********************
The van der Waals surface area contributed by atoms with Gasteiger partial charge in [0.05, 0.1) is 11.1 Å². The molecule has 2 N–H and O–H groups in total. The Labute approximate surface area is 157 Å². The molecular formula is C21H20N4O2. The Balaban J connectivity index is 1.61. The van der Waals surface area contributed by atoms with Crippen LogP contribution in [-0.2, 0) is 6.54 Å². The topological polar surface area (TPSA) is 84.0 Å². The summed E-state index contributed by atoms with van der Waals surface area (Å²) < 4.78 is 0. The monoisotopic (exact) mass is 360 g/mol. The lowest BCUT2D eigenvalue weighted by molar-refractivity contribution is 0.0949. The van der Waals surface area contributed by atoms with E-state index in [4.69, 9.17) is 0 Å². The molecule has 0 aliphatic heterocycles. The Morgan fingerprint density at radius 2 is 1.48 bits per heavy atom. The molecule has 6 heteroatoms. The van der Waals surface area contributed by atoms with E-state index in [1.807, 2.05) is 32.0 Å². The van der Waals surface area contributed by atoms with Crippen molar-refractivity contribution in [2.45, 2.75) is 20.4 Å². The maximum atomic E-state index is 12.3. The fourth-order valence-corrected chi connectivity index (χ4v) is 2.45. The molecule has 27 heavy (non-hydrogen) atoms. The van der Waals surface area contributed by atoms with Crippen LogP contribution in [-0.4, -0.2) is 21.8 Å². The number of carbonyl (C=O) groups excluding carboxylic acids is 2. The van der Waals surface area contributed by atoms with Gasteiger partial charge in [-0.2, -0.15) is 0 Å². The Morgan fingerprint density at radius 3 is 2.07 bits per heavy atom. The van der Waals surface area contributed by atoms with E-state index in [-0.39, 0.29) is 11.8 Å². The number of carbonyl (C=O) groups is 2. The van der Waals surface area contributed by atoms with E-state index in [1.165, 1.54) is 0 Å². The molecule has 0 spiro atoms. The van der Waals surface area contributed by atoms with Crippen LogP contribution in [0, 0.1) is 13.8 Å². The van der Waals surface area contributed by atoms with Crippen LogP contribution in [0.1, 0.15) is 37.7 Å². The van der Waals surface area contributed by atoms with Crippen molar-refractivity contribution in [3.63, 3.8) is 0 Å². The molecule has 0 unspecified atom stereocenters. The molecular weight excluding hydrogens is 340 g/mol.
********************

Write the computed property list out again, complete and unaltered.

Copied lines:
The van der Waals surface area contributed by atoms with Gasteiger partial charge in [0.05, 0.1) is 11.1 Å². The molecule has 2 N–H and O–H groups in total. The Labute approximate surface area is 157 Å². The molecular formula is C21H20N4O2. The Balaban J connectivity index is 1.61. The van der Waals surface area contributed by atoms with Crippen LogP contribution in [-0.2, 0) is 6.54 Å². The topological polar surface area (TPSA) is 84.0 Å². The summed E-state index contributed by atoms with van der Waals surface area (Å²) < 4.78 is 0. The monoisotopic (exact) mass is 360 g/mol. The lowest BCUT2D eigenvalue weighted by molar-refractivity contribution is 0.0949. The van der Waals surface area contributed by atoms with E-state index in [4.69, 9.17) is 0 Å². The molecule has 0 aliphatic heterocycles. The Morgan fingerprint density at radius 2 is 1.48 bits per heavy atom. The molecule has 6 heteroatoms. The van der Waals surface area contributed by atoms with E-state index in [1.807, 2.05) is 32.0 Å². The van der Waals surface area contributed by atoms with Crippen molar-refractivity contribution in [2.45, 2.75) is 20.4 Å². The maximum atomic E-state index is 12.3. The fourth-order valence-corrected chi connectivity index (χ4v) is 2.45. The molecule has 27 heavy (non-hydrogen) atoms. The van der Waals surface area contributed by atoms with Crippen LogP contribution in [-0.4, -0.2) is 21.8 Å². The number of carbonyl (C=O) groups excluding carboxylic acids is 2. The van der Waals surface area contributed by atoms with Gasteiger partial charge in [-0.2, -0.15) is 0 Å². The Morgan fingerprint density at radius 3 is 2.07 bits per heavy atom. The van der Waals surface area contributed by atoms with E-state index in [-0.39, 0.29) is 11.8 Å². The number of carbonyl (C=O) groups is 2. The van der Waals surface area contributed by atoms with E-state index in [1.165, 1.54) is 0 Å². The molecule has 0 spiro atoms. The van der Waals surface area contributed by atoms with Crippen LogP contribution in [0, 0.1) is 13.8 Å². The van der Waals surface area contributed by atoms with Crippen LogP contribution in [0.1, 0.15) is 37.7 Å². The van der Waals surface area contributed by atoms with Crippen molar-refractivity contribution in [3.63, 3.8) is 0 Å². The molecule has 0 unspecified atom stereocenters. The molecular weight excluding hydrogens is 340 g/mol.